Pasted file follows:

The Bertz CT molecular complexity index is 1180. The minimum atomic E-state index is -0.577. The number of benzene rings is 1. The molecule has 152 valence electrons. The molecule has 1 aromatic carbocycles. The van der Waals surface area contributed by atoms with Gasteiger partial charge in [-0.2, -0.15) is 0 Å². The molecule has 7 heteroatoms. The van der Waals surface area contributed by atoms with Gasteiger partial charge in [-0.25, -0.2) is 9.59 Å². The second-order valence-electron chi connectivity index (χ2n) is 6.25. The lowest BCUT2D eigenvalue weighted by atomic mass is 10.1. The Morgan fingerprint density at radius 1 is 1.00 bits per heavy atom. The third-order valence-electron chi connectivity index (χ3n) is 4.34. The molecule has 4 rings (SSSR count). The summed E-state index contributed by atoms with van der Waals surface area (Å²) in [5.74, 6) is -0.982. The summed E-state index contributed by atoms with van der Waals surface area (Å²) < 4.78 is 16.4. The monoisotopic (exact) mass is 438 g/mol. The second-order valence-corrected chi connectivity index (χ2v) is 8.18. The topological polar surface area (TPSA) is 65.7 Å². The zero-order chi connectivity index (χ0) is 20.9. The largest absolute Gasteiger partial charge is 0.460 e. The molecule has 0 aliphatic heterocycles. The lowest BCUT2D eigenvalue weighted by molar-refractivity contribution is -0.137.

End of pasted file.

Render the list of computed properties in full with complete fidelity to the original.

The Bertz CT molecular complexity index is 1180. The minimum atomic E-state index is -0.577. The number of benzene rings is 1. The molecule has 152 valence electrons. The molecule has 1 aromatic carbocycles. The van der Waals surface area contributed by atoms with Gasteiger partial charge in [-0.2, -0.15) is 0 Å². The molecule has 7 heteroatoms. The van der Waals surface area contributed by atoms with Gasteiger partial charge in [-0.25, -0.2) is 9.59 Å². The second-order valence-electron chi connectivity index (χ2n) is 6.25. The lowest BCUT2D eigenvalue weighted by atomic mass is 10.1. The Morgan fingerprint density at radius 1 is 1.00 bits per heavy atom. The third-order valence-electron chi connectivity index (χ3n) is 4.34. The molecule has 4 rings (SSSR count). The summed E-state index contributed by atoms with van der Waals surface area (Å²) in [5.74, 6) is -0.982. The summed E-state index contributed by atoms with van der Waals surface area (Å²) < 4.78 is 16.4. The monoisotopic (exact) mass is 438 g/mol. The second-order valence-corrected chi connectivity index (χ2v) is 8.18. The topological polar surface area (TPSA) is 65.7 Å². The zero-order chi connectivity index (χ0) is 20.9. The largest absolute Gasteiger partial charge is 0.460 e. The molecule has 0 aliphatic heterocycles. The lowest BCUT2D eigenvalue weighted by molar-refractivity contribution is -0.137.